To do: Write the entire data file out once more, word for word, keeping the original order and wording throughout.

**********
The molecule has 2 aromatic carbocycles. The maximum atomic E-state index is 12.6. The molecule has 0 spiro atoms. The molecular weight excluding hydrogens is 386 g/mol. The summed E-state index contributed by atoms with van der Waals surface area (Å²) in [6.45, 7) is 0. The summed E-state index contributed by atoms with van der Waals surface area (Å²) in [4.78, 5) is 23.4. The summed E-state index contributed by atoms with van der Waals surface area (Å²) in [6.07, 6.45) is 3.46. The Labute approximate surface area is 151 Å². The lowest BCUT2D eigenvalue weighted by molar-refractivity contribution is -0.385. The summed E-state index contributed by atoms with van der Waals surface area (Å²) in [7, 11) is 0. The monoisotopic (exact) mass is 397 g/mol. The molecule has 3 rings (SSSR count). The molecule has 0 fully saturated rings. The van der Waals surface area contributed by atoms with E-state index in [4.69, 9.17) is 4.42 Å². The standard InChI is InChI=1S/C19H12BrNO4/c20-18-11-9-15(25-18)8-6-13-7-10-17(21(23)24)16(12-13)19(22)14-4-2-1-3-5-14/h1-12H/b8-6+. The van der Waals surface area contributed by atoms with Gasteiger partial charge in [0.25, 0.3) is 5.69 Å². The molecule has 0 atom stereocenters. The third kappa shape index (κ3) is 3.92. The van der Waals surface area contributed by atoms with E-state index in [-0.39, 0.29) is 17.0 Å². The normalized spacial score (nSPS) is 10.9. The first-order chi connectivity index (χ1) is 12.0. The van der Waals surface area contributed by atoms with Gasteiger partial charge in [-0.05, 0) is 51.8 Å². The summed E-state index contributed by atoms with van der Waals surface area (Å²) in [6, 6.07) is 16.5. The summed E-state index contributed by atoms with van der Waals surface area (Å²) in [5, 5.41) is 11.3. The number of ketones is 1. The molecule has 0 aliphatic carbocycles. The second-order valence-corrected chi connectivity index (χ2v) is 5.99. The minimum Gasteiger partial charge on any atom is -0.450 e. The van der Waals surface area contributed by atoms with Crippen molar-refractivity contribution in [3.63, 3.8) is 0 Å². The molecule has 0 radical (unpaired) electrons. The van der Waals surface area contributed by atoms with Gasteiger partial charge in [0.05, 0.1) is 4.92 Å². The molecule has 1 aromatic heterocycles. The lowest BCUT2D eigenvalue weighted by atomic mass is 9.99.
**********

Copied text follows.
The molecule has 2 aromatic carbocycles. The maximum atomic E-state index is 12.6. The molecule has 0 spiro atoms. The molecular weight excluding hydrogens is 386 g/mol. The summed E-state index contributed by atoms with van der Waals surface area (Å²) in [6.45, 7) is 0. The summed E-state index contributed by atoms with van der Waals surface area (Å²) in [4.78, 5) is 23.4. The summed E-state index contributed by atoms with van der Waals surface area (Å²) in [6.07, 6.45) is 3.46. The Labute approximate surface area is 151 Å². The lowest BCUT2D eigenvalue weighted by molar-refractivity contribution is -0.385. The summed E-state index contributed by atoms with van der Waals surface area (Å²) in [7, 11) is 0. The monoisotopic (exact) mass is 397 g/mol. The molecule has 3 rings (SSSR count). The molecule has 0 fully saturated rings. The van der Waals surface area contributed by atoms with E-state index in [4.69, 9.17) is 4.42 Å². The standard InChI is InChI=1S/C19H12BrNO4/c20-18-11-9-15(25-18)8-6-13-7-10-17(21(23)24)16(12-13)19(22)14-4-2-1-3-5-14/h1-12H/b8-6+. The van der Waals surface area contributed by atoms with Gasteiger partial charge in [0.25, 0.3) is 5.69 Å². The molecule has 0 atom stereocenters. The third kappa shape index (κ3) is 3.92. The van der Waals surface area contributed by atoms with E-state index in [-0.39, 0.29) is 17.0 Å². The normalized spacial score (nSPS) is 10.9. The first-order chi connectivity index (χ1) is 12.0. The van der Waals surface area contributed by atoms with Gasteiger partial charge in [-0.05, 0) is 51.8 Å². The summed E-state index contributed by atoms with van der Waals surface area (Å²) in [6, 6.07) is 16.5. The summed E-state index contributed by atoms with van der Waals surface area (Å²) in [5, 5.41) is 11.3. The number of ketones is 1. The molecule has 0 aliphatic carbocycles. The second-order valence-corrected chi connectivity index (χ2v) is 5.99. The minimum Gasteiger partial charge on any atom is -0.450 e. The van der Waals surface area contributed by atoms with Crippen molar-refractivity contribution in [3.63, 3.8) is 0 Å². The molecule has 0 radical (unpaired) electrons. The van der Waals surface area contributed by atoms with Gasteiger partial charge in [0.05, 0.1) is 4.92 Å². The molecule has 1 aromatic heterocycles. The lowest BCUT2D eigenvalue weighted by atomic mass is 9.99.